User currently offlineBond007 From United States of America, joined Mar 2005, 5434 posts, RR: 8
Reply 18, posted (8 years 4 months 3 weeks 2 days 15 hours ago) and read 8547 times:

Quoting Dutchjet (Reply 15):
My point was that......being that WN is a dedicated 737 operator, and being that the 717 is out of production, this entire discussion is hypothetcial....Would the 717 been good for WN? It really does not matter, does it?

No. I agree  Smile


Jimbo



I'd rather be on the ground wishing I was in the air, than in the air wishing I was on the ground!
User currently offlineBWI757 From Israel, joined Dec 2004, 429 posts, RR: 2
Reply 19, posted (8 years 4 months 3 weeks 2 days 15 hours ago) and read 8537 times:

WN DID consider the 717. However there was a huge internal debate becasue no one could agree if the livery would look good on the planes or not.

BWI757



I live in the US but my heart is in Jerusalem!
User currently offlineSocal From United States of America, joined Mar 2005, 473 posts, RR: 0
Reply 20, posted (8 years 4 months 3 weeks 2 days 14 hours ago) and read 8427 times:

The Livery!!!!!......LOL


I Love HNL.............
User currently offlineMush From United States of America, joined Jun 2006, 97 posts, RR: 0
Reply 21, posted (8 years 4 months 3 weeks 2 days 14 hours ago) and read 8422 times:

Quoting Vatveng (Reply 8):
IF Southwest had been a DC9 operator from the beginning, instead of a 737 operator, would the 717 still be in production today? And would Long Beach be churning out the 717-300?



Quoting RoseFlyer (Reply 10):
I think if WN was a DC-9 operator and wanted to stay with them, then yes we would still see the 717 in production.

I think that if Southwest was a loyal DC-9 operator you would see the MD-95 still being produced in Long Beach. But, as we all know McD is no more and their great narrowbody product line has produced the last copy...

Mush



Sprung from cages out on highway 9
User currently offlineThering From Brazil, joined Jun 2006, 530 posts, RR: 0
Reply 22, posted (8 years 4 months 3 weeks 2 days 13 hours ago) and read 8338 times:

The 737-600 would have been much better for WN. Althoug, I think it's even better to operate only 737-700 than a mix of 737-600 and -700.
They should think of getting the 737-800 and the 737-900ER, this would be good for them.



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User currently offlineSocal From United States of America, joined Mar 2005, 473 posts, RR: 0
Reply 23, posted (8 years 4 months 3 weeks 2 days 13 hours ago) and read 8327 times:

Hmm..... I think the 737-900ER would be best...


I Love HNL.............
User currently offlineDfwRevolution From United States of America, joined Jan 2010, 997 posts, RR: 51
Reply 24, posted (8 years 4 months 3 weeks 2 days 13 hours ago) and read 8315 times:

Quoting Thering (Reply 22):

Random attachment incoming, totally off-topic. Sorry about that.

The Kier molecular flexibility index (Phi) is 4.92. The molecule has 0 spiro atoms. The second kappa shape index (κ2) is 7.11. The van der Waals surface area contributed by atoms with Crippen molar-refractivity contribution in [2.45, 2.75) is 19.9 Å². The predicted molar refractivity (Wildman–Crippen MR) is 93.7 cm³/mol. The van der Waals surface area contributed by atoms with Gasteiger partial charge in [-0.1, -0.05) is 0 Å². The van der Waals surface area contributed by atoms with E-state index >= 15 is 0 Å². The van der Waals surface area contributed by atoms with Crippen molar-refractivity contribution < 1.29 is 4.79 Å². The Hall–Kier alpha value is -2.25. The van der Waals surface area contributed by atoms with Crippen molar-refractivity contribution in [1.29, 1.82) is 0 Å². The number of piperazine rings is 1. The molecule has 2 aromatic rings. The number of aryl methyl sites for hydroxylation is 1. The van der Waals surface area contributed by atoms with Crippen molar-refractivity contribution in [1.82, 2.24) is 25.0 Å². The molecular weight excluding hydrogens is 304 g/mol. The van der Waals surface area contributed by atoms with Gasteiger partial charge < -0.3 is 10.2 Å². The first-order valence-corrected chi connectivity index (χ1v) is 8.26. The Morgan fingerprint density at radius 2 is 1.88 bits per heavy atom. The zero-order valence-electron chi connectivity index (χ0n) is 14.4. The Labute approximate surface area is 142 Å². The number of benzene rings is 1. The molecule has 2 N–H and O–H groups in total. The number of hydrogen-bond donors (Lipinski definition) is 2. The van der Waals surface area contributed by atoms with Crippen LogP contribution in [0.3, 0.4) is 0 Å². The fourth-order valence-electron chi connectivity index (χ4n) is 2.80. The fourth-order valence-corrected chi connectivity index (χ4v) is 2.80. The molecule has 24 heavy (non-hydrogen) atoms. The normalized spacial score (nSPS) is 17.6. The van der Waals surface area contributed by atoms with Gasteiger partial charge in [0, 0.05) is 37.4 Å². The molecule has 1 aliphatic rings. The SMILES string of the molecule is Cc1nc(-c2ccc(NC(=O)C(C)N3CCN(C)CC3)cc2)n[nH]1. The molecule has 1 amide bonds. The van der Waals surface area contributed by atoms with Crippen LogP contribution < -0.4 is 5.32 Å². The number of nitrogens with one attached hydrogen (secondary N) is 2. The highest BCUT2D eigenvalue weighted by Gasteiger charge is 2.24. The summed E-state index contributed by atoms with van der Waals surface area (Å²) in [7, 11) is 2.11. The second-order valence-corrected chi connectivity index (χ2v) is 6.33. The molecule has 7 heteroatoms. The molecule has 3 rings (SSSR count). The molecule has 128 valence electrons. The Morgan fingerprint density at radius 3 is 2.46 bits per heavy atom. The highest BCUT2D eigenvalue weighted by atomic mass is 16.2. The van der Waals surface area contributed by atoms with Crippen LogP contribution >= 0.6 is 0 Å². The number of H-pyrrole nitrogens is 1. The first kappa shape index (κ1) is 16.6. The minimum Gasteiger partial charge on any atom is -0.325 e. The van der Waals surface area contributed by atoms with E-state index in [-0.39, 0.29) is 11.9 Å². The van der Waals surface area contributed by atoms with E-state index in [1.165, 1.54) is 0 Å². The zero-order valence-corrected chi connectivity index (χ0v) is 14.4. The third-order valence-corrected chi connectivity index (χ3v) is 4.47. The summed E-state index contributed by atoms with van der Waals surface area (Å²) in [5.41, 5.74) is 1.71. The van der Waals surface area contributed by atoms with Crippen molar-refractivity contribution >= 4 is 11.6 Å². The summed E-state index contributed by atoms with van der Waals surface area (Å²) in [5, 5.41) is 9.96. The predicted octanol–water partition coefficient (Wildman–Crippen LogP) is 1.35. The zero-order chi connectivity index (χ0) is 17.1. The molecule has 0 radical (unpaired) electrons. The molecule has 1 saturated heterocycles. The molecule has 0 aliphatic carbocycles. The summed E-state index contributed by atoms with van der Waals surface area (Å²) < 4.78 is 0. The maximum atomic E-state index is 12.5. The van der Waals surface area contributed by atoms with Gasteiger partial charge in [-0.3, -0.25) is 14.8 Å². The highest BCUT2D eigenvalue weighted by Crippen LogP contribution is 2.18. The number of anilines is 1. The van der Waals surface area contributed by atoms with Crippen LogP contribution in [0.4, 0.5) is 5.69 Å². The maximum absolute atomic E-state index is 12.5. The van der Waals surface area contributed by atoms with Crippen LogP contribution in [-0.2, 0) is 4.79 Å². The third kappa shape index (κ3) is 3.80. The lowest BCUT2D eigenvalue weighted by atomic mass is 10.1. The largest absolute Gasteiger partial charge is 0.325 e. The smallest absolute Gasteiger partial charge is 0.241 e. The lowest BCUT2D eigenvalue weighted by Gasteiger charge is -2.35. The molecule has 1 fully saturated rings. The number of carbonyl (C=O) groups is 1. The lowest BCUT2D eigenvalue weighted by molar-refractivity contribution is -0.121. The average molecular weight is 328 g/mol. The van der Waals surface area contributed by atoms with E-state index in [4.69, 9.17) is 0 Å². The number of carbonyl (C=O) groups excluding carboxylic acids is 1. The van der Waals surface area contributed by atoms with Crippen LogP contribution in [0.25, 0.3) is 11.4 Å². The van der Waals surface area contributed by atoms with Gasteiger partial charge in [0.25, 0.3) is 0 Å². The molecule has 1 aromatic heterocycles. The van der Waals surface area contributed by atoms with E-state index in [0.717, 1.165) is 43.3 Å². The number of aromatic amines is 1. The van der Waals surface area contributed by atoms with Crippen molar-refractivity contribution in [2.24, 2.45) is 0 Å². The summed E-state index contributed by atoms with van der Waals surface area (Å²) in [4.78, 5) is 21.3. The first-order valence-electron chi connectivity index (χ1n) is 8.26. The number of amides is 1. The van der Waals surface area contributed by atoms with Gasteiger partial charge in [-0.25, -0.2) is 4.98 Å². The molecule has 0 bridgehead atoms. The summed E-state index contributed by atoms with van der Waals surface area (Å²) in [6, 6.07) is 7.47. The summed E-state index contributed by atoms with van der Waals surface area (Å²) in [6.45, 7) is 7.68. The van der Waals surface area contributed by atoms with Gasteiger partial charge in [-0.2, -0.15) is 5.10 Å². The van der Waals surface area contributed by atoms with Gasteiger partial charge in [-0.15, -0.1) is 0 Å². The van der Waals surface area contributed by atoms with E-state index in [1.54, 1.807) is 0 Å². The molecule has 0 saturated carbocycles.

They should think of getting the 737-800 and the 737-900ER, this would be good for them.

It appears that WN was very close to doing so in 2004. When U.S. was teetering on the brink of liquidation, there was speculation that WN would want to quickly add capacity to pick-up remains of their networks. Hence, slightly larger units of capacity would be desireable.

This was revisited when TZ was looking to off-load some of its 738, but it's now been all but ruled out.


25 Flinhion757 : Why, they don't need any more commuter air craft. I thought maybe 738 or A319. Possibly 752 (1or2)
26 Iluv727s : If the 717 had been around back then and selected by WN for their operation, we could pontificate the this question in reverse... would the 737 have b
27 PHLBOS : Didn't FL briefly use 717s on their ATL-DEN routes? If so (not sure whether they still do), that would probably be the longest passenger route. Are H
28 DAYflyer : Nah. Too small (pax count) and adds another type to the fleet. Lots of costs there.
29 EMBQA : Why are so many A.neters always trying to change the wheel...? Southwest runs a very-very efficient airline. One of the basics of that plan is a simp
30 United319 : I dont think that WN would have been able to do much with the 717 as they have been able to do with the 737-700, they use that plane on both short and
31 Post contains links Flymli : Read Michael Boyd's weekly column today at www.aviationplanning.com. He discusses the changes that might influence SW in the future.
32 YX717fan : Sorry, Midwest uses MD-80s for the MKE-LAX flights.
33 Cloudy : Southwest thinks long term. Keep in mind that Boeing may launch an all-new narrowbody within 5 years or so - search for Y1 for what little details we
34 Rumorboy : Actually Airtran still uses the 717 to DEN but the longest route the 717 serves is MCO-MSP, thats actually longer than ATL-DEN route.
35 Srbmod : Prior to getting the 73Gs, yes. The ATL-DEN flights are now all 73G. YX does, MCI-LAX. 1363 miles. Their MCI-SAN flight comes in second at 1333 miles
36 RoseFlyer : I'm not sure what you are referring to as "back then". If you are referring to when WN was just starting operations, the DC-9-30 was in production th
37 Sllevin : Southwest wasn't interested in the 717 because the cost per seat mile is 20% higher than the 737. The reason that Airtran has them and 'does well' is
38 ScottB : Agreed. If memory serves, Joe Leonard said that AirTran was delighted with the 737-700 because they were getting 20 extra seats to sell per flight wi
39 Vatveng : The planned-but-never-built 717-300 would have solved that problem.
40 Thering : The 717-200 has the same problem of the 737-600, there are batter choices. A 737-700 carries more pax than a -600 or a 717 and has almost the same fly
41 Steeler83 : Yeah, I definitely hear ya on that one!!! I think that has to be my favorite T-tail aircraft... Yeah, tell me about it. That is one really silly reas